Montreal — All the fire and fury of Quebec's debate over separation from Canada is unlikely to be doused by the May 20 referendum vote. At this writing, early voter sampling indicated that a majority of the province's 4.3 million voters were saying "non" to the proposal to negotiate a "sovereignty-association" relationship with Canada's nine other provinces, Monitor correspondent Clayton Jones reports.
But despite a record voter turnout, Quebeckers were not given the opportunity to provide a final answer to Canada's decade-old question: "What does Quebec want?" Instead, with the question about total independence not being directly asked, the referendum will likely lead to future debates over Quebec's position in the loosely tied Canadian Federation. This will include a re-election campaign expected this fall for Quebec Premier Rene Levesque.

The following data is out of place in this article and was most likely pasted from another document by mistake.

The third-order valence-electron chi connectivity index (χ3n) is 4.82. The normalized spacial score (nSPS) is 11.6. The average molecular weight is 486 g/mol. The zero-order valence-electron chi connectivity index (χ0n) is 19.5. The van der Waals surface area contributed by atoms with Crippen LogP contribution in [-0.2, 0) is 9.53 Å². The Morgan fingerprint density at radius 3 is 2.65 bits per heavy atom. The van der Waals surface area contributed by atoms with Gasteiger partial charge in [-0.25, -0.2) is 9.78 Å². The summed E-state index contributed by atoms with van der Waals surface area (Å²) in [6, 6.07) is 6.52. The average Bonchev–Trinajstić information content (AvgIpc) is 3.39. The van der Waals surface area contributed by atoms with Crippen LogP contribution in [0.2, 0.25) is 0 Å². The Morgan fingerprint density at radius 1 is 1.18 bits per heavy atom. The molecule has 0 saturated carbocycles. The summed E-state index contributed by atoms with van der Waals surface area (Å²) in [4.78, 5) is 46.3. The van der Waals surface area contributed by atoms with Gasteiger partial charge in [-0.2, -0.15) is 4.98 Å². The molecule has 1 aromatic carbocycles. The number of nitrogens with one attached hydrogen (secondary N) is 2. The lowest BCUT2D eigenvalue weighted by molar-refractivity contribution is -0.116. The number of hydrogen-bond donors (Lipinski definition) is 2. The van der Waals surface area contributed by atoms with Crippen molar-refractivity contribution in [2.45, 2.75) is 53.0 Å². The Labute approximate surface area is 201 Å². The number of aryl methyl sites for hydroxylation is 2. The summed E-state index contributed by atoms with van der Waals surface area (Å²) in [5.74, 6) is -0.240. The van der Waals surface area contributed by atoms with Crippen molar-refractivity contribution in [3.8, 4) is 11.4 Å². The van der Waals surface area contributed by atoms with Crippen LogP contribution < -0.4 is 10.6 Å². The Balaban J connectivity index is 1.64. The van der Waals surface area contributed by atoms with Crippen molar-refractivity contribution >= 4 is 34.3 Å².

Long lines and short tempers were common at voting places, where both French and non-French-speaking voters stuffed ballots into boxes adorned with blue fleurs-de-lis, the French-rooted symbol of Quebec. The Monitor will assess the referendum in Thursday's editions.